- Pallap Ghosh
- Science Reporter, BBC News
A new chapter in physics has opened, according to scientists searching for the essential element of the universe.
The microphone is a large experiment developed by more than 200 physicists from five countries at the Fermi National Laboratory (Fermilab) in the United States, aimed at finding an elusive subatomic particle. Sterile neutrinos, The key component of the matter that makes up our daily lives.
The experiment did not achieve its goal, but guided the failed search physicists More interesting theories To help explain how the universe came into being.
Mark Thompson, Executive Chairman of the Council for Scientific and Technological Facilities (STFC), which finances the UK’s contribution to microphone testing, described the results “Very exciting”.
If this is why Many physicists are based on the possibility of the existence of a sterile neutrino.
“The results are very interesting because it has an impact on the growing theories of particle physics and cosmology,” Thompson told the BBC News.
Neutrinos are subatomic particles that penetrate the universe, but interact little with the world around us.
They are like the billions of fantasies that pass through the earth every second, and all of us who live on the planet.
Neutrinos come in three types or “flavors”: Electron, Mune and Dow.
In 1998, Japanese researchers discovered the mutation of neutrinos “Taste” To another while traveling.
The Standard model, The best theory of subatomic physics, has failed to fully explain why these flavors change.
Some physicists discover why neutrinos have such a small mass that they allow their taste to change, giving them a deeper understanding of how the universe works and how it came to be.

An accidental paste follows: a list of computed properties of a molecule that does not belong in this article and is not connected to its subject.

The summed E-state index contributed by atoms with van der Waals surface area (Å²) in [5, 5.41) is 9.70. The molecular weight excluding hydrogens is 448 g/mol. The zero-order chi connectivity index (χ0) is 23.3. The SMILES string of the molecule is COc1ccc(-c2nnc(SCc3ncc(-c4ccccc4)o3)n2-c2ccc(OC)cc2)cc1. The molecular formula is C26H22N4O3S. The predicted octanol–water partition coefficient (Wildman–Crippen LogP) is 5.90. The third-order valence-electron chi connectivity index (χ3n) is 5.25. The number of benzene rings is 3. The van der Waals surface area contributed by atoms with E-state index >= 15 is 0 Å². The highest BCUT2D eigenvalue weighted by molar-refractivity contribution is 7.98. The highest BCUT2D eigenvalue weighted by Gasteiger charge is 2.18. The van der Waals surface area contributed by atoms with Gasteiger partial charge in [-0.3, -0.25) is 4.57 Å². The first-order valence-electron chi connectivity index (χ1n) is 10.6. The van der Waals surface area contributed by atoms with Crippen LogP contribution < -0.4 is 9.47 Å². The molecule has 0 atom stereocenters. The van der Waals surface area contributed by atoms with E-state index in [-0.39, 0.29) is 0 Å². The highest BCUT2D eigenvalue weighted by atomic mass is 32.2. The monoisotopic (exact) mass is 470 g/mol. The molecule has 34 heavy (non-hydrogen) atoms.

Current theories suggest that after the Big Bang, there were equivalent sizes Object and antimatter.
However, when the object collides with the antimatter they violently destroy each other and release energy.
If matter and antimatter were equal in the beginning of the universe, there should be Canceled each other.
In contrast, much of the universe is made up of matter Very low levels of antagonism.
Some scientists believe that the change in taste of neutrinos is related to the cosmic process that allowed some matter to survive after the Big Bang and the formation of planets, stars, and galaxies.
In the 1990s, an experiment by the Los Alamos National Laboratory of the U.S. Department of Energy found that more neutrino electrons were produced than could be explained under the three-flavor conversion theory of neutrinos.
This result was confirmed separately in another experiment in 2002.
The fourth taste
Physicists then proposed the existence of a Seated fourthOr, Called sterile neutrinos.
The researchers hoped that this shape of the particles would explain the overproduction of electron neutrinos and help to understand why the particles change taste.
They were called sterile neutrinos because they were predicted to be Do not contact Although very rare it can be caused by other neutrinos.
Detecting a sterile neutrino may still be an invention More important than Higgs boson This is because, unlike other neutrinos and the Higgs particle, the sterile neutrino is not part of the standard model.
The microphone test was developed in a laboratory with 150 tons of machinery installed in a truck-sized space.
Their inventors are highly sensitive and their observations about the subatomic world are comparable to view. Extremely high definition.
After four analyzes of the data collected during the experiment, the team of scientists announced. No one showed a clue from the sterile neutrino.
A new chapter
But the result is not the end of the story, but the beginning of a new chapter.
This cannot be said because they did not detect sterile neutrinos, according to Fermilab researcher Sam Zeller. Contradict For previous discoveries.
“The above data does not lie”, Dice.
“We still have something very interesting to explain. The data leads us to possible explanations and points to something more complex and interesting, which is very exciting,” Zeller explains.
Justin Evans of the University of Manchester believes the riddle of recent discoveries marks a turning point in neutrino research.
“Every time we look at a neutrino it seems like we are discovering something new Unexpected“, Dice Evans.
“Microphone results take us in a new direction, and our neutrino project will come to the bottom of some of these mysteries.”
Now you can get notifications from BBC Mundo. Download the latest version of our apps and activate them so you don’t miss out on our great content.